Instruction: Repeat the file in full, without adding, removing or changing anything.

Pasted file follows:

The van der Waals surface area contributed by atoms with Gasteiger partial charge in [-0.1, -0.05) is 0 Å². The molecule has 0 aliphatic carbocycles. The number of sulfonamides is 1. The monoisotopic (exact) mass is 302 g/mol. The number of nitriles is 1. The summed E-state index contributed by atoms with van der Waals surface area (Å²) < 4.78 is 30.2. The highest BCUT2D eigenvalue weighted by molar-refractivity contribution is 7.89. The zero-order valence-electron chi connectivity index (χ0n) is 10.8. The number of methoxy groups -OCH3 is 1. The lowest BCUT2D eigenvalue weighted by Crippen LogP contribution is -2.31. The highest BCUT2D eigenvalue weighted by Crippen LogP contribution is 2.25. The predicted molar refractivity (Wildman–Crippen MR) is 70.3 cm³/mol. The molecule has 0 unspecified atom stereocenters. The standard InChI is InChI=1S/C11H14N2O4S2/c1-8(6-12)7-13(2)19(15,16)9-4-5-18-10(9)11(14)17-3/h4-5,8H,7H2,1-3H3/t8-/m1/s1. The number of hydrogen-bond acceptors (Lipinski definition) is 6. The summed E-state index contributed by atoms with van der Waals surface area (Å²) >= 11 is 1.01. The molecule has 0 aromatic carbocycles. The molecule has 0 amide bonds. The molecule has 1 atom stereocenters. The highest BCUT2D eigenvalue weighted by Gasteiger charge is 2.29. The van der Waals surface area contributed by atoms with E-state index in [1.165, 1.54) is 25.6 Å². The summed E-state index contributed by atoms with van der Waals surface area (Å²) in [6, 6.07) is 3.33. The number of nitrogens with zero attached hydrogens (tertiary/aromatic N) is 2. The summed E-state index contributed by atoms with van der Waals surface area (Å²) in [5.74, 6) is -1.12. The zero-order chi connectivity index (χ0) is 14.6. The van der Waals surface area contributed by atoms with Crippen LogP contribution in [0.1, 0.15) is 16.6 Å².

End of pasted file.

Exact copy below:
The van der Waals surface area contributed by atoms with Gasteiger partial charge in [-0.1, -0.05) is 0 Å². The molecule has 0 aliphatic carbocycles. The number of sulfonamides is 1. The monoisotopic (exact) mass is 302 g/mol. The number of nitriles is 1. The summed E-state index contributed by atoms with van der Waals surface area (Å²) < 4.78 is 30.2. The highest BCUT2D eigenvalue weighted by molar-refractivity contribution is 7.89. The zero-order valence-electron chi connectivity index (χ0n) is 10.8. The number of methoxy groups -OCH3 is 1. The lowest BCUT2D eigenvalue weighted by Crippen LogP contribution is -2.31. The highest BCUT2D eigenvalue weighted by Crippen LogP contribution is 2.25. The predicted molar refractivity (Wildman–Crippen MR) is 70.3 cm³/mol. The molecule has 0 unspecified atom stereocenters. The standard InChI is InChI=1S/C11H14N2O4S2/c1-8(6-12)7-13(2)19(15,16)9-4-5-18-10(9)11(14)17-3/h4-5,8H,7H2,1-3H3/t8-/m1/s1. The number of hydrogen-bond acceptors (Lipinski definition) is 6. The summed E-state index contributed by atoms with van der Waals surface area (Å²) >= 11 is 1.01. The molecule has 0 aromatic carbocycles. The molecule has 0 amide bonds. The molecule has 1 atom stereocenters. The highest BCUT2D eigenvalue weighted by Gasteiger charge is 2.29. The van der Waals surface area contributed by atoms with E-state index in [1.165, 1.54) is 25.6 Å². The summed E-state index contributed by atoms with van der Waals surface area (Å²) in [6, 6.07) is 3.33. The number of nitrogens with zero attached hydrogens (tertiary/aromatic N) is 2. The summed E-state index contributed by atoms with van der Waals surface area (Å²) in [5.74, 6) is -1.12. The zero-order chi connectivity index (χ0) is 14.6. The van der Waals surface area contributed by atoms with Crippen LogP contribution in [0.1, 0.15) is 16.6 Å².